A reputation takes years to build but can be lost in an instant. When you do business with a client, you represent the entire company to him. There are no bad people, only people in the wrong place. Be sure to hire the right people and give them appropriate training before they come in contact with your customers. The first hiring criterion for a person who must be in contact with your customers is attitude rather than experience. If they have both — even better!
Is the customer really "always right"? Of course not! The customer is always right in the sense that if they decide to spend their money elsewhere, you may have to close your doors! In this sense, they are always right because they talk with their wallet. The customer will always be the true boss of your business. They are the one who really pays your salary. Treat each customer as if the whole world revolves around them ... because in a sense, it does! If you don’t take good care of your customers, who will? Yes, your competitors!
The three worst sentences to say to a customer are: “It's not my job!”, “We’ve always done it that way!”, and “Sorry, that's our policy!”. Don’t forget that your customers also have their own policy: spending money with your competitors if they aren’t satisfied. Remember, a dissatisfied customer speaks on average to eleven people.
When you do business with your customers, don’t make it all about money. The customer must feel that you value their well-being above all else and that they mean more than just money in the bank. Invest in your relationships by being personally interested in them. Call them by their first name if you’ve known them for a long time. Ask them what they like to eat, their favourite vacation spots, and ask about their children and grandchildren etc. If your attitude is selfish rather than altruistic, the customer will always feel it.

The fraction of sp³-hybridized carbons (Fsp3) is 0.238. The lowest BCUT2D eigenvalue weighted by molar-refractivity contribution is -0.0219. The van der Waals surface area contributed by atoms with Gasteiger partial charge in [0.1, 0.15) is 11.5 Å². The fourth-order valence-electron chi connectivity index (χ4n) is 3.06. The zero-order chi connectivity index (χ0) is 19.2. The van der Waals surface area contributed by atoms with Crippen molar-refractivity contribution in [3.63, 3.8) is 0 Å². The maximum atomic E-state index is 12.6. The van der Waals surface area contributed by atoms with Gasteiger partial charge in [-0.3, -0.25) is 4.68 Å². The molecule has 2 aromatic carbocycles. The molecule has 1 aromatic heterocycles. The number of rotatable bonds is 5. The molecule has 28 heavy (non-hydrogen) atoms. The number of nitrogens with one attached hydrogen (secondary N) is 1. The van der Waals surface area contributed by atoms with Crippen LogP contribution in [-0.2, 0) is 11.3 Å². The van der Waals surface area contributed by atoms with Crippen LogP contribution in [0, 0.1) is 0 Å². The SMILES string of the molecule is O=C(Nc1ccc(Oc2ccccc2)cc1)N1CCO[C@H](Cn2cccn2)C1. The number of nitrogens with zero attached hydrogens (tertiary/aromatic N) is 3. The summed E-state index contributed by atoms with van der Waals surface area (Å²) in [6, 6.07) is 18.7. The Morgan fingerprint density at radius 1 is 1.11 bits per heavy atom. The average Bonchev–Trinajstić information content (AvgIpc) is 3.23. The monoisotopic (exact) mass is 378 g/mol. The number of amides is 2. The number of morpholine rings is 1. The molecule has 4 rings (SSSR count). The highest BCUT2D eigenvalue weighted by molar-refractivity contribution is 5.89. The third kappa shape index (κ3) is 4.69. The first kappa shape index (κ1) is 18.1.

One of the only ways to set yourself apart from your competitors is through your relationship with your client.
You keep your customers by keeping your promises and fulfilling your commitments. Read this sentence several times: “The promise is written in marble for the one who hears it and in the sand for the one who said it.” Service does not sell, service resells. If you offer excellent service, if you always respect your promises and your customers’ time, they will come back. If not, then they won’t!
It’s no longer enough to give satisfaction to your customers to succeed. You need to stand out and surpass their expectations. Be different and unique. For example: accompany your customers to an in-store item instead of just pointing it out; help them get their products into their cars; have pizza delivered to your best customers; send them handwritten thank you notes; give them surprise gifts; give three golf balls with your logo on it to your golf enthusiast; offer free high-speed internet to your customers in the waiting room; send a free newsletter like the one you are reading now, etc. Be creative and always pamper your customers to make them say: "WOW!"
Do you sometimes tend to take your customers for granted? Here are the main causes of the loss of a client: 1% death of an employee/insolvent, 3% moving, 5% purchase from a friend or relative, 9% price, 14% bad service and 68% indifference. Never take your customers for granted. Make sure to frequently thank your customers. It’s strongly advised to organize a party, an outing or a recognition activity for your best clients at least once a year.
In conclusion, the two main benefits of excellent customer service are loyalty to your existing customers which encourages them to purchase more of your products and services and gaining the referrals for new customers.